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Cowboys draft 2023 scouting report: Texas defensive lineman Moro Ojomo

The Texas native would be a great addition through the draft to the Cowboys defense.

Valero Alamo Bowl - Washington v Texas Photo by Tim Warner/Getty Images

A continuing series of scouting reports for potential Cowboys draft picks.

Name: Moro Ojomo
Position: iDL
Height: 6’3”
Weight: 292 pounds

Moro Ojomo Career Stats, courtesy of Sports Reference

Combine Results: 5.04 40-yard dash, 33” vertical, 9’4” broad, 29 bench press reps

Moro Ojomo has a fascinating story. Born in Nigeria, Ojomo and his family moved to California when he was eight years old. He had already been in school for five years at that point, and when his family later moved to Houston, he enrolled at Katy High School as a 12 year old.

Ojomo didn’t start playing football until his junior year of high school, largely because (by his own admission) he hadn’t learned how to work out yet. Once Ojomo did step onto the football field, though, he was a natural. The three-star prospect earned offers from a ton of schools, including Alabama, Oklahoma, and Oregon, but he opted to join the Longhorns shortly after Tom Herman had just completed his first season as the head coach.

Ojomo was just 16 years old when he first enrolled at Texas, a rarity even today. He played in one game as a true freshman, retaining his redshirt year, before getting action as a rotational defender the next year. He became a starter in 2020, but the season was shortened by COVId-19. Ojomo remained with the Longhorns following the coaching change from Herman to Steve Sarkisian, and he finally had his chance to breakout. Now, he is ready to enter the NFL at just 21 years old with a total of five years of experience under his belt.

Burst: Ojomo is sudden and violent off the line of scrimmage. He catches offensive linemen off guard with his explosiveness so often. That was evident at the combine as well, as his 10 yard split, broad jump, and vertical jump all ranked in the 90th percentile of interior defensive linemen there.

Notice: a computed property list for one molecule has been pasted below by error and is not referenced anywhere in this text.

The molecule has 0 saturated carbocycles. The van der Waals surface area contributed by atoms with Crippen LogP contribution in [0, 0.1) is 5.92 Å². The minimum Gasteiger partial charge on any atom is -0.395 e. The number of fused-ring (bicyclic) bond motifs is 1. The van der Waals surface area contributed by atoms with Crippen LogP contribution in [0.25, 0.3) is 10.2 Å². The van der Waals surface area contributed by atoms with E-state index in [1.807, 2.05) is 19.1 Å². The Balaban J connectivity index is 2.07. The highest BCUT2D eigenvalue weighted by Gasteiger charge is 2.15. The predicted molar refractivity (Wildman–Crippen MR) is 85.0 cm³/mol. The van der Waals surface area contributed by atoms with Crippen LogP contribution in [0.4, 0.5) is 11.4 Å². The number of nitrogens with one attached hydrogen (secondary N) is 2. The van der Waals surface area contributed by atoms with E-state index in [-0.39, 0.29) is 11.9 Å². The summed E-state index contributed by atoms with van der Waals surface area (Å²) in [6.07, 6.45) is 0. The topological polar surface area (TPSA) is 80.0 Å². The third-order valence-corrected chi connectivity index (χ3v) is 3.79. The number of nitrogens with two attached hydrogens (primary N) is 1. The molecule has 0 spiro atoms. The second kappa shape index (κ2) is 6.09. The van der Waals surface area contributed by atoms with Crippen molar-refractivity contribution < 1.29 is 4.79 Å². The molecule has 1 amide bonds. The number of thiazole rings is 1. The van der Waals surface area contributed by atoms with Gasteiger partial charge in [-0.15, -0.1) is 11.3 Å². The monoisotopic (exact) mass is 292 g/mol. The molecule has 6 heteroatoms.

Footwork: He is very fluid in his movements, and he keeps his feet active. Texas employed a high level of stunts and twists the last two years, and Ojomo looked right at home in maneuvering his way around to execute those concepts.

Hand Technique: Ojomo has excellent length, with his arms measuring at 34.5 inches long, and he uses that to his advantage. He gets full extension and lands his punch well. Once he gets his hands on a lineman, he rarely lets them go, using his length and upper body strength to knock them out of the play.

Pass Rush Moves: He has some obvious favorites when rushing the passer, but Ojomo isn’t overly refined with his pass rush moves just yet. Much of the defensive scheme was predicated on using stunts and twists, so he was able to win with sheer athleticism a lot. In fact, he posted the fifth best pass rush win rate of any interior defender in this draft. He has room to grow, too, by expanding his repertoire of pass rush moves at the next level.

Lateral Agility: As you may have guessed by now, Ojomo has really good lateral agility. He wouldn’t have been able to produce in this scheme otherwise. At the Texas pro day, Ojomo posted 70th percentile or higher numbers in both agility drills.

Athleticism: He is a great athlete, and he pops on tape because of it quite often. He’s explosive, twitchy, and very sudden in his movements. Ojomo posted the 10th best Relative Athletic Score among interior defenders in this draft class, a testament to his athletic profile.

Run Defense: Ojomo flashed the potential to be an elite run stopper at the next level. He plays with great pad level and physicality in run support, but his usage in this defense limited his exposure as a primary run defender; far too often, his designed stunts took him away from the action. For what it’s worth, Ojomo had the second best run defense grade from Pro Football Focus among his position group. That’s reflected by the tape, although it’s a smaller sample size than his fellow classmates.

Processing: He is a highly intelligent individual, being named to several academic award lists during his time at Texas and publicly stating a desire to become a corporate attorney after his NFL career is over. He might have a lot of time before then, as Ojomo’s processing skills (and the rest of his profile) should translate to a lengthy career.

Intangibles: Ojomo is a rare combination of ability and effort. Usually the high motor guys are compensating for something, but he is a great athlete with technically refined skills who also gives his all on every down. The biggest question is his fit at the next level. Ojomo wasn’t an ideal fit under either scheme he played in at Texas, which kept him from putting up more gaudy stats. That’s preventing him from being a higher-ranked prospect - most mocks have Ojomo as a third or fourth round pick - but in the right scheme he could become a game-wrecker.

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